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Case Reviews

D.K. Basu v. State Of West Bengal (1997) 1 SCC 416

By: Raksha Chauhan, 3rd year, Ramaiah Institute of Legal Studies 

In this case, guidelines were laid down by the Supreme Court of India with regards to all cases of arrest and detention, in order to prevent custodial deaths and torture by the police.

Relevant Facts

  • Shri D.K. Basu, the executive chairman of Legal Aid Services, West Bengal, wrote a letter to the Chief Justice of India drawing his attention to certain news items published in the Telegraph, the Statesman and India Express in 1986 to raise concern over deaths and violence being reported in police custody and lock-ups.
  • He requested that his letter along with the news items be treated as a writ petition within the “Public Interest Litigation” category.
  • Considering the seriousness of the issue raised in the letter, it was regarded as a writ petition and notice was served on 9th February, 1987 to the respondents.
  • While the writ petition was under consideration, Mr. Ashok Kumar Johri wrote a letter to the Chief Justice of India drawing his attention to the death of one Mahesh Bihari of Pilkhana, Aligarh in police custody. The letter by Mr.Johri was also treated as a writ petition and was directed to be listed along with the writ petition filed by D.K. Basu.
  • The Court made the order issuing notices on 14th August, 1987 to all the state governments and the Law Commission of India asking for suitable suggestions within a period of two months. 
  • In response to the notices, affidavits were filed by several states including West Bengal, Orissa, Assam, Himachal Pradesh, Haryana, Tamil Nadu, Meghalaya, Maharashtra and Manipur.
  • Dr. A.M. Singhvi, senior advocate was appointed as amicus curiae to assist the court during the course of hearing of the writ petitions. Learned counsel appearing for different States rendered useful assistance to the court. 

Key Issues

  1. Whether policemen are arbitrary in arresting a person?
  2. Who shall be held answerable for custodial deaths and violence?
  3. How to keep a check on the abuse of power by the police authorities?

Rules Applicable

  1. Articles 20(3), 21 and 22 of the Indian Constitution, 1950.
  2. Section 41 and 176 of the Code of Criminal Procedure, 1973.
  3. Section 6 of the Indian Evidence Act, 1872. 

Arguments made by the Petitioner

  • Custodial violence and torture in the police lock-ups are the pressing issues. The infliction of body pain and mental agony that a person goes through within the four walls of a police station or lock-up should be prevented. The extent of trauma experiences is beyond the purview of the law, either it is physical assault or rape in police custody. It was further requested to the court to take some major steps for the eradication of custodial violence.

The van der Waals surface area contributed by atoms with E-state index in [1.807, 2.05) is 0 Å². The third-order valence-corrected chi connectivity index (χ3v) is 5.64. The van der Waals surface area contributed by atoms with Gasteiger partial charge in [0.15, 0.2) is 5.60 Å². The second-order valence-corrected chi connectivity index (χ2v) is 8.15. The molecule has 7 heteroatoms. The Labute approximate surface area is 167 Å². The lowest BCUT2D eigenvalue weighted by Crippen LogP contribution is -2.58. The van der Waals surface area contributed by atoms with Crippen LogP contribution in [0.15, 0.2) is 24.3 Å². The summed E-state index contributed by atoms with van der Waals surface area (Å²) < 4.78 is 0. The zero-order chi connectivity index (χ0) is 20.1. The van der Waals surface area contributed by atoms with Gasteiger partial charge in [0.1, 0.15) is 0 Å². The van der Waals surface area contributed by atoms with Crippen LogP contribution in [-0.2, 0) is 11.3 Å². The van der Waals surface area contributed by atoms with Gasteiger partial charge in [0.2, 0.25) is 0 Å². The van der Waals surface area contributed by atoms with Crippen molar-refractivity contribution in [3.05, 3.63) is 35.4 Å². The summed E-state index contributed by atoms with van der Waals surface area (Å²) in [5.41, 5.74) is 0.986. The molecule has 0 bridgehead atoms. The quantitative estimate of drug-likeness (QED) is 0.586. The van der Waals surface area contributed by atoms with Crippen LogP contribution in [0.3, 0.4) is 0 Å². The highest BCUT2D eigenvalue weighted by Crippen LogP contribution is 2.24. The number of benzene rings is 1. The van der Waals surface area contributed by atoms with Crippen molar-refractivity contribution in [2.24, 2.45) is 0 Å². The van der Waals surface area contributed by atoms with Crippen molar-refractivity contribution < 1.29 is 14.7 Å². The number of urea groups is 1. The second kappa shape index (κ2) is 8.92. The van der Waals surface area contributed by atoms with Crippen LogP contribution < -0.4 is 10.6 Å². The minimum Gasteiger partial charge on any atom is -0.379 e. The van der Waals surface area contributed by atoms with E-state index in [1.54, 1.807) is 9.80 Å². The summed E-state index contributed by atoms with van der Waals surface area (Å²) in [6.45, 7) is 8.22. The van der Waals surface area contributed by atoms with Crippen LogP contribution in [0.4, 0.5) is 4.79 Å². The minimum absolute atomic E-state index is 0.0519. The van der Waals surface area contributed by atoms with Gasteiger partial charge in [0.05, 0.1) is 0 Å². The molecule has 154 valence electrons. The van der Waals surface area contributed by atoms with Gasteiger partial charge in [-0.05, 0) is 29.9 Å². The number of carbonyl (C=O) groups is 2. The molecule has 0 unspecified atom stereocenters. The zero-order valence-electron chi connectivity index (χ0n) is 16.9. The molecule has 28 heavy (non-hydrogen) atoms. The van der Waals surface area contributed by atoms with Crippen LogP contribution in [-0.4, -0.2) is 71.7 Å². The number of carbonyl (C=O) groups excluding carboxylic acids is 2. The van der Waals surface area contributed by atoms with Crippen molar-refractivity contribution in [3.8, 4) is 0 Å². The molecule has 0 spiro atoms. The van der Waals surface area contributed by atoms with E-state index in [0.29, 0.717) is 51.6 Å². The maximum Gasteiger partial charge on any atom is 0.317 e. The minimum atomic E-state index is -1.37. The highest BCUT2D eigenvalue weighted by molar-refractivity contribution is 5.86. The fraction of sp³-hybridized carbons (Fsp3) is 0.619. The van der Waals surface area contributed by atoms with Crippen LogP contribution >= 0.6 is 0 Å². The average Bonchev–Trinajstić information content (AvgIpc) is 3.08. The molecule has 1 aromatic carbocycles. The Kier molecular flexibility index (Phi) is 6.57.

Custodial violence and torture in the police lock-ups are the pressing issues. The infliction of body pain and mental agony that a person goes through within the four walls of a police station or lock-up should be prevented.

Arguments made by the Respondent 

  • It was argued by the West Bengal Police that the police department was not hushing up any matter of lock-up death and that wherever police personnel were found to be responsible for the death caused during interrogation or in custody, the necessary action was being taken against them. The respondents specified the writ petition as misconceived, misleading and untenable in law.
  • Learned counsel appearing for different States and Dr. Singhvi, as a friend of the court, presented the case and argued that “everything was well” within their respective states and made certain suggestions for formulation of guidelines by the court to minimize, if not prevent, custodial violence.


The case was decided on 18.12.1996 with writ petition (CRL) No. 592 of 1987. The bench consisting of Justice Kuldip Singh and Justice A.S. Anand was of the view that it would be useful and effective to lay down certain basic requirements to be followed in all cases of arrest and detention as preventive measures. The requirements are as follows:

  1. The police officer carrying out the arrest should bear accurate, visible and clear identification with their designations.
  2. The police officer should prepare a memo of arrest at the time of arrest and it should be attested by at least one witness and countersigned by the arrestee.
  3. The arrestee should be entitled to have one friend or relative or other person known to him or having an interest in his welfare being informed about the arrest. 
  4. The time, place of arrest and venue of custody of an arrestee must be notified to his/her friend or relative who lives outside the district or town through the Legal Aid Organization in the District and the police station of the area concerned within a period of 8 to 12 hours after the arrest.